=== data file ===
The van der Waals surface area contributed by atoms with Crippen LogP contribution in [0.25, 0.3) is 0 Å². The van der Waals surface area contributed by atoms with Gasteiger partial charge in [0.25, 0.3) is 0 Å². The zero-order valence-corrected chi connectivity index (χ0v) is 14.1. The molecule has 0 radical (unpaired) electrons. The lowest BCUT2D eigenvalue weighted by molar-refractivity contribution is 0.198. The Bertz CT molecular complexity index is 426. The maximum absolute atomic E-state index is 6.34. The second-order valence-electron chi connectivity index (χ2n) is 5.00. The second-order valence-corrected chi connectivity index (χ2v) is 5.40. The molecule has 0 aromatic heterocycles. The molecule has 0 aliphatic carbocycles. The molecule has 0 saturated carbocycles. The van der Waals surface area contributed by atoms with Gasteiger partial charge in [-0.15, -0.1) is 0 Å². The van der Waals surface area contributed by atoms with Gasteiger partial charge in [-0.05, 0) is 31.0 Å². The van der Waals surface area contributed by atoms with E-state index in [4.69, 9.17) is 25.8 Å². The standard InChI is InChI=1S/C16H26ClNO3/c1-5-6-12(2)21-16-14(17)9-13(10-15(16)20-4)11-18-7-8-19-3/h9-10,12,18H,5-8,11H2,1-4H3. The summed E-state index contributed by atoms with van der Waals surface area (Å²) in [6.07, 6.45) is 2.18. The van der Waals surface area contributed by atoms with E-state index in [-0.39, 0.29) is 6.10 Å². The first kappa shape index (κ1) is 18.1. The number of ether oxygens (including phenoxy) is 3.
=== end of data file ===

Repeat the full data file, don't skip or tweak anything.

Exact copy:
The van der Waals surface area contributed by atoms with Crippen LogP contribution in [0.25, 0.3) is 0 Å². The van der Waals surface area contributed by atoms with Gasteiger partial charge in [0.25, 0.3) is 0 Å². The zero-order valence-corrected chi connectivity index (χ0v) is 14.1. The molecule has 0 radical (unpaired) electrons. The lowest BCUT2D eigenvalue weighted by molar-refractivity contribution is 0.198. The Bertz CT molecular complexity index is 426. The maximum absolute atomic E-state index is 6.34. The second-order valence-electron chi connectivity index (χ2n) is 5.00. The second-order valence-corrected chi connectivity index (χ2v) is 5.40. The molecule has 0 aromatic heterocycles. The molecule has 0 aliphatic carbocycles. The molecule has 0 saturated carbocycles. The van der Waals surface area contributed by atoms with Gasteiger partial charge in [-0.15, -0.1) is 0 Å². The van der Waals surface area contributed by atoms with Gasteiger partial charge in [-0.05, 0) is 31.0 Å². The van der Waals surface area contributed by atoms with E-state index in [4.69, 9.17) is 25.8 Å². The standard InChI is InChI=1S/C16H26ClNO3/c1-5-6-12(2)21-16-14(17)9-13(10-15(16)20-4)11-18-7-8-19-3/h9-10,12,18H,5-8,11H2,1-4H3. The summed E-state index contributed by atoms with van der Waals surface area (Å²) in [6.07, 6.45) is 2.18. The van der Waals surface area contributed by atoms with E-state index in [-0.39, 0.29) is 6.10 Å². The first kappa shape index (κ1) is 18.1. The number of ether oxygens (including phenoxy) is 3.